How does this apply to Iraq? If anything, the battle for public opinion has become even more important since Vietnam. In February 2004 CNN reported on a letter written by al Zarqawi and intended for al-Queda leaders in Afghanistan. The letter details Zarqawi's concern over American resolve, and explains the next steps the terrorists would take. In order to make things worse in Iraq and test US resolve, Zarqawi pledged to incite sectarian violence by singling out Iraqi targets to bomb. Less than a year later the Samarra mosque was destroyed and sectarian violence became a daily occurence. Now, one year after that terrorist designed bombing, US public opinion has been swayed, Jane Fonda is again marching in protest, and our Congress is passing "non-binding" resolutions denouncing the war. Are we due for a repeat of history? What will be the death toll this time as we abandon another country to chaos? Will Iraqi terrorists consolidate their power to the tune of 2 million murders, just as Communist North Vietnam did? I hope we won't have to find out.

4 comments:

Kelly said...

Is any good really being done in this war against terror anyways. What would really happen if we just pulled out? I think that even if we do stay, in the long run it will just end up the way it always has been. These people don't want to be helped, you can't continue to keep telling them they do need the help.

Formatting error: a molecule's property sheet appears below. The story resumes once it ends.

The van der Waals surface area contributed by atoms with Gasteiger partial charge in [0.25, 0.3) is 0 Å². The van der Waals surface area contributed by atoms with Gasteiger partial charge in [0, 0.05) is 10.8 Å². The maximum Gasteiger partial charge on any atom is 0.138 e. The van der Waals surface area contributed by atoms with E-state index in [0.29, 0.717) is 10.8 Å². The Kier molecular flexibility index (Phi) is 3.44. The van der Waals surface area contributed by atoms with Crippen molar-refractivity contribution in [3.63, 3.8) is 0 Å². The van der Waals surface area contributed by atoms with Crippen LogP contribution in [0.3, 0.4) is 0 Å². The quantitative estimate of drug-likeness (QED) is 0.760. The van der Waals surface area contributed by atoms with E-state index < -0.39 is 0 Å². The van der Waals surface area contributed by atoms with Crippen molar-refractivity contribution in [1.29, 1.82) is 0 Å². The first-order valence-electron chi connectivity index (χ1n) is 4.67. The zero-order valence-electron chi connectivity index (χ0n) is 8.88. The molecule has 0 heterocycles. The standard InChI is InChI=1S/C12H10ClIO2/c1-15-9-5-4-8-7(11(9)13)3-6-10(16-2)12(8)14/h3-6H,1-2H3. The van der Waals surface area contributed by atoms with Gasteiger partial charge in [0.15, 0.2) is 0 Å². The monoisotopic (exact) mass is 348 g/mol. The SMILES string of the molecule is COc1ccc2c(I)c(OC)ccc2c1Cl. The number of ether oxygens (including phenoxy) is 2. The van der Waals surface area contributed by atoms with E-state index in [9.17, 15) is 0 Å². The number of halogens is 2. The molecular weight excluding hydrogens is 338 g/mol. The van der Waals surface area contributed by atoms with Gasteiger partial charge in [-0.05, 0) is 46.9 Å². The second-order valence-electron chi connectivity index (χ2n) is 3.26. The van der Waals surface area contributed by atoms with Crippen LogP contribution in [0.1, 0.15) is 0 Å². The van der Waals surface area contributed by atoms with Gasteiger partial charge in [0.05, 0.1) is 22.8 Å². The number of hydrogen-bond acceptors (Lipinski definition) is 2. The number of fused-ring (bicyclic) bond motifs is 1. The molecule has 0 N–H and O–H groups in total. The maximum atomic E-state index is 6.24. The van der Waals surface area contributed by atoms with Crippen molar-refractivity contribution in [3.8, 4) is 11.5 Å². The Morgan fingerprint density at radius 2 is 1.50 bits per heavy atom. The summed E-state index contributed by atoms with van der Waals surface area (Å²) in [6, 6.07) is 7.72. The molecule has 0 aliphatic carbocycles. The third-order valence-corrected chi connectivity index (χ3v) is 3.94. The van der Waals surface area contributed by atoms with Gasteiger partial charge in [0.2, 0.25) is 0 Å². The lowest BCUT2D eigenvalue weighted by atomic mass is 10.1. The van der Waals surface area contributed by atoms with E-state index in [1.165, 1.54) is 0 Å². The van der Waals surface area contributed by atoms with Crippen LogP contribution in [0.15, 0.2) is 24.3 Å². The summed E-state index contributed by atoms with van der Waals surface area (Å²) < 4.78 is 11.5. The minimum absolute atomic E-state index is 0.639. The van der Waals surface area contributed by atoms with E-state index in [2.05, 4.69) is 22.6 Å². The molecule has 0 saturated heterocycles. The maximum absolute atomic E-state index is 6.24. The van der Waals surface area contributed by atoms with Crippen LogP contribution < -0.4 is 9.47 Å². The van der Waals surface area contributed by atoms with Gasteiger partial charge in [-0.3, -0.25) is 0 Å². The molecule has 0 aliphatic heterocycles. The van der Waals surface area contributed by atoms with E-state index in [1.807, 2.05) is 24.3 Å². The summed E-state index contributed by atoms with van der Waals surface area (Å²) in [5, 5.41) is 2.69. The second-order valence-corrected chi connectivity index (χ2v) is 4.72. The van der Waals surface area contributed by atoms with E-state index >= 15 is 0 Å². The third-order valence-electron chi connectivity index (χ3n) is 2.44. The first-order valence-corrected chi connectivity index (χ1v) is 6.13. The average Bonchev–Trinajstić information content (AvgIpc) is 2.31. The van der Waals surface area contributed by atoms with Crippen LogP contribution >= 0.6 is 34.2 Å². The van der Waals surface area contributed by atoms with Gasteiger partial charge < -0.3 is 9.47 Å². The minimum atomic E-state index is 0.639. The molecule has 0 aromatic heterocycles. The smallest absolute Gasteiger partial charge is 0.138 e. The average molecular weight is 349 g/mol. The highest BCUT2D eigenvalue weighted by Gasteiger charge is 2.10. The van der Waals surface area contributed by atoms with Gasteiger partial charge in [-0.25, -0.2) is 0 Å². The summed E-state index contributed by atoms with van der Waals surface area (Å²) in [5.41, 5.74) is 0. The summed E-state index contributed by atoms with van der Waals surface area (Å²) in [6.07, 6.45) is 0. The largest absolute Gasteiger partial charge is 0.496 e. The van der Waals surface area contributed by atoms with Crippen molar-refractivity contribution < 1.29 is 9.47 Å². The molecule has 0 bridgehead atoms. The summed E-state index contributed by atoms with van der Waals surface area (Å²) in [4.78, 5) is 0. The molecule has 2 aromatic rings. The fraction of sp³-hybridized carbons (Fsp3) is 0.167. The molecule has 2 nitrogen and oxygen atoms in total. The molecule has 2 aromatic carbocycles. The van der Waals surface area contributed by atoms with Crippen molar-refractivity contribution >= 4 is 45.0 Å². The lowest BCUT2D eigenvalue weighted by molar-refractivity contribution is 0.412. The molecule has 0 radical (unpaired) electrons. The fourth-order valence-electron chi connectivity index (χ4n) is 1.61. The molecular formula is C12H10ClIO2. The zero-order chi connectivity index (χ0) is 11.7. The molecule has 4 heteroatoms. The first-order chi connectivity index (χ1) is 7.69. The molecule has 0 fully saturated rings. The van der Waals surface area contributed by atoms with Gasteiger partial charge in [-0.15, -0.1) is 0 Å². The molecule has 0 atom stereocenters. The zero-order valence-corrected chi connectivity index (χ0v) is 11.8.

Democracy Lover said...

The parallel between Vietnam and Iraq is that in both cases, the US attacked another country without provocation or rational justification. As a result, the citizens of the country fought to repel the invasion and end the illegal occupation of their nation.

In Vietnam we developed a cadre of collaborators who were seen as traitors. In Iraq we have developed a cadre of collaborators who are seen as traitors by their countrymen. To make matters worse this time, we have precipitated a civil war which threatens to widen into a regional conflict.

Unfortunately those who supported this illegal misadventure now want to pose the choice as one between staying the course and pulling out rapidly. The obviously intelligent course of working with Iraq's neighbors and the UN to make conditions for an orderly exit and transition are off the table.

Cameron said...

Kelly,

Welcome, and thanks for the comments.

You ask what would really happen if we pulled out. That's actually a question nobody wants to answer. Speaker Pelosi was asked it not too long ago, and she responded with some impressive political squirming, but no answer. I think no one is talking about it because everyone knows full well what will happen, and it won't be good.

Cameron said...

DL,

What is your view of protesting in times of war? Does it harm the war effort?

To clarify, I'm not arguing against the priviledge to disagree with the government. But are these protests actually helping the people that we are fighting against? Does that matter?

Intuitively, it seems that "harming the war effort" is exactly what the protests' intentions are.

What do you make of the implication that the Vietnam protestors strengthened the resolve of North Vietnam while weakening our own, which led to the death of tens of thousands of US soldiers and then 2 million more people after they took power?